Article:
Once every four years, football/soccer fans worldwide gather in union to watch the FIFA World Cup. With the tournament now just a few days away, fans can look forward to accessing more content than ever before as we head towards the first truly connected, digital World Cup.
Since Brazil in 2014, there has been a rapid shift in the way sports content, particularly football, is discovered, watched and shared. Linear TV continues to struggle to attract new, younger fans and advancements in technology and production has dramatically increased the speed at which premium content can be shared across a variety of platforms – resulting in a far more connected fan and a different level of engagement.
The World Cup drives conversation at a global scale. Twitter reported over 700 million tweets during the 2014 World Cup, and over 280 million people watch a game on a mobile or connected device. The Final was watched by over one billion fans worldwide, and while record viewing numbers for live games are expected – China alone is expected to break the one billion viewer mark for the 2018 final – we can expect those engagement numbers to significantly raise, as each federation, broadcaster, brands, teams and players turns to digital and social platforms to provide more content, more access and a more authentic fan experience.
For fans, this means an explosion of World Cup-related content on every platform, and device whenever and wherever they are. At any point during the World Cup fans will be able to pick up their mobile phone and see goals, highlights and reactions in real time. Twitter is looking to cement its place as the go-to destination for World Cup content with partnerships for live shows and clips across: Australia, Brazil, France, Indonesia, Mexico, Spain, Taiwan, the UK and the US. This includes new monetisation opportunities for broadcasters leveraging digital clip rights for Twitter’s sponsored video advertising programme (previously known as Amplify).
However, the most significant change will be the amount of content produced outside of the 90 minutes, with individual federations and broadcasters looking to create viewing experiences that go far beyond on-field highlights. Expect to see plenty of behind-the-scenes training content, fan-driven interviews, analysis, GIFs and memes, as well as player syndicated content and sponsor activations.
The shift in content strategy comes from the growing understanding amongst publishers that the modern football fan consumes sports in a much different way. Outside of live coverage, modern fans spend 44% of their time watching ancillary content such as football documentaries or challenge videos on digital platforms (Source: Copa 90 – 2018). This represents a considerable opportunity for federations, broadcasters and brand partners involved in the World Cup to generate their own engagement, to control the narrative and to bring fans closer to the game than ever before.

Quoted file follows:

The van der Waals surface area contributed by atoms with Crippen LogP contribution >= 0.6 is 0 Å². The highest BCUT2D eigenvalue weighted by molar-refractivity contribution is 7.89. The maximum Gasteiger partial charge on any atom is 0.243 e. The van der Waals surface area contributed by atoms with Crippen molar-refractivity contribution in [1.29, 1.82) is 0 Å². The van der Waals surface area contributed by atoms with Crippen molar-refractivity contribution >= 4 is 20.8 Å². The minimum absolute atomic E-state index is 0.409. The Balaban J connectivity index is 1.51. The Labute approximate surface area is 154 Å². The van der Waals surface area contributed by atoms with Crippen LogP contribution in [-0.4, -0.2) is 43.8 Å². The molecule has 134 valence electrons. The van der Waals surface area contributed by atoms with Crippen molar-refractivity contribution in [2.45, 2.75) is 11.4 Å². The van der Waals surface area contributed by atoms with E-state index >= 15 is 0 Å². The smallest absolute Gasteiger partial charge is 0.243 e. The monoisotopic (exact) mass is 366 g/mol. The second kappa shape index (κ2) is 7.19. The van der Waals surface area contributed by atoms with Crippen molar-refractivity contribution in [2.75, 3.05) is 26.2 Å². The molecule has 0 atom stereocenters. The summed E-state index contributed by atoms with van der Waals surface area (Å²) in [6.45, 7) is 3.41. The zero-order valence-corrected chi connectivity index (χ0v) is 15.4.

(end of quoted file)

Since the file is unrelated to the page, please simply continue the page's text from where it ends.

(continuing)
Many formats and brand activations will focus on video storytelling away from the live games. The content will sit outside the existing media rights agreements which is why it’s attractive to brands, teams and digital publishers. This content, which is made for digital platforms provides fans with an opportunity to create the most engaged and accessible World Cup in history.
The English FA has started to explore using direct to social distribution as a way to bring fans closer to the England team during World Cup 2018. Ahead of preparation fixtures against Nigeria and Costa Rica, the FA has been using YouTube to deliver exclusive content centered around the England camp. Hosted by YouTube star Craig Mitch, the FA is aiming to bring authentic and unfettered access to players, the manager and coaching staff – as well as regular prompts for fans to interact with the team and Mitch, primarily through live streaming, a format that will continue on a daily basis heading into Russia.
As social platforms continue to become the latest place for ‘appointment to view’ television, this type of live daily recap show is expected to be widely available across territories and platforms. In the United States, FOX Sports holds the broadcast rights to the World Cup and has struck a deal with Twitter to bring real-time highlights to the platform and original live content. The new live streaming format is a daily, episodic (27 shows) live show called “FIFA World Cup Now.” The exclusive social broadcast will feature match previews, recaps, guest appearances and, reactions from the world of Twitter. The platform has also penned a similar deal with Australian broadcaster SBS for 23 live shows and with British broadcaster ITV to distribute real-time highlights with Twitter in-stream advertising.
This is going to be a record-breaking World Cup on Twitter and across social and digital platforms; fans will be delivered a first-class experience, accessible anywhere at anytime with more access and interaction than ever before, as we all experience the first truly, connected, digital World Cup. A billion live videos streamed on mobile? That’s something worth tweeting about.